15 Jan 2018 --- A team of researchers in the National University Singapore (NUS) Medicine lab of Associate Professor Matthew Chang have found a way to turn a mix of bacteria and vegetables into a targeted system that seeks out and kills colorectal cancer cells. According to the researchers, this combination could be used in the prevention of colorectal cancer – one of the most common cancers in the world – and to clean up the cancer cells remaining after surgical removal of tumors, through a sustainable, low-cost therapeutic regimen.
At the heart of this cancer-targeting system is an engineered form of E. coli Nissle, a type of bacteria found in the gut. Using genetic techniques, the team engineered the bacteria into a probiotic that attached to the surface of colorectal cancer cells and secreted an enzyme to convert a substance found in cruciferous vegetables into a “potent anticancer agent.”
The idea was for the cancer cells in the vicinity to take up this anticancer agent and be killed. Normal cells cannot do this conversion, nor are they affected by the toxin. Thus the system should be targeted only to colorectal cancer cells, NUS reports.
The mixture of engineered probiotics with a broccoli extract or water containing the dietary substance killed more than 95 percent of colorectal cancer cells in a dish. Moreover, the mixture did not affect cells from other types of cancer such as breast and stomach cancer. Strikingly, the probiotics-veggie combination reduced tumor numbers by 75 percent in mice with colorectal cancer. Also, the tumors that were detected in these mice were three times smaller than those in control mice which were not fed with the mixture.
The study, which was led by Dr. Chun-Loong Ho, was published online on Wednesday and in the current issue of Nature Biomedical Engineering.
Dr. Ho and Associate Professor Chang, along with colorectal cancer specialist Dr. Yong Wei Peng at the National University Hospital, envision that these probiotics could be used in two ways: 1) as prevention, and 2) to clean up the cancer cells remaining after surgical removal of tumors. One day, colorectal cancer patients may be able to take the probiotics as a dietary supplement along with their broccoli to prevent colorectal cancer or to reduce recurrence after cancer surgery.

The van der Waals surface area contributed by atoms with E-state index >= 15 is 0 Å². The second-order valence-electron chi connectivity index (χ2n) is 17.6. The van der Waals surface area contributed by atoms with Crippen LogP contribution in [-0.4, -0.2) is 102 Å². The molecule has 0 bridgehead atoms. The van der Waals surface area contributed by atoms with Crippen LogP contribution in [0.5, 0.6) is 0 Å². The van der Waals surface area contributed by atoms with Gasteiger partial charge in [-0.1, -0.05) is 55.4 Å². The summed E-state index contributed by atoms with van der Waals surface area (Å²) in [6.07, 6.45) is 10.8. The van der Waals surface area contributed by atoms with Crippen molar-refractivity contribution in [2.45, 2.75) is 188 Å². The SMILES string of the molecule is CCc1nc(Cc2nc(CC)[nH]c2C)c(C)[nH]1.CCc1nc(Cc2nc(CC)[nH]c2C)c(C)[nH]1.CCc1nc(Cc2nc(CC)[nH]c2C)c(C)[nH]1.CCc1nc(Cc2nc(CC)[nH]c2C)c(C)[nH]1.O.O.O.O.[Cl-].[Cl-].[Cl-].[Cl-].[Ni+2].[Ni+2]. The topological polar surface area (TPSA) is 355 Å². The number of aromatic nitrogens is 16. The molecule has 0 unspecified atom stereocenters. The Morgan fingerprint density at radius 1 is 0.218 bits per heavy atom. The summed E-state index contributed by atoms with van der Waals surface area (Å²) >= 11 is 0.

“The use of broccoli is beneficial as it contains high levels of natural compounds that the human body does not utilize nor absorb. Using an enzymatic conversion, we can unlock the compounds’ latent anticancer properties that include stopping cancer cell proliferation and causing the cells to self-destruct (apoptosis). Generally, any form of vegetables that are rich in these latent anticancer compounds are suitable such as broccoli and other cruciferous plants (e.g, Brussels sprouts, bok choy and rocket). Other vegetables and roots (eg., turnip, radish and daikon) also contains such compounds but at a lower content,” Dr. Ho tells NutritionInsight.
“One exciting aspect of our strategy is that it just capitalizes on our lifestyle, potentially transforming our normal diet into a sustainable, low-cost therapeutic regimen. We hope that our strategy can be a useful complement to current cancer therapies,” notes Associate Professor Chang.
“We typically hope that these microbes can be used as a form of supplement drink or a pill that could be taken on a weekly basis for adults (>35 years of age) as the process of tumor development might take as long as a decade. Ingested microbes will screen the gut for any abnormal cells and naturally clear them off with the help of a vegetable diet. Another application is to have these cells be in a post-operative care, where patients can take these microbes to help eliminate any remnant cancerous tissues. The best combination would be to take the microbes on a weekly basis with a normal supply of greens per meal,” Dr. Ho tells NutritionInsight.
Following this discovery, Dr. Ho says the researchers will be testing these microbes on human tissue and advanced pre-clinical models to evaluate their safety and efficacy before attempting clinical trials.
“We are also in the process of looking into tackling other forms of cancer by modulating the human diet and by balancing the gut microbes,” Dr. Ho concludes.
Image credit: Ho CL, Tan HQ, Chua KJ, Kang A, Lim KH, Ling KL, et al. Engineered commensal microbes for diet-mediated colorectal-cancer chemoprevention. Nat Biomed Eng. Jan 2018.
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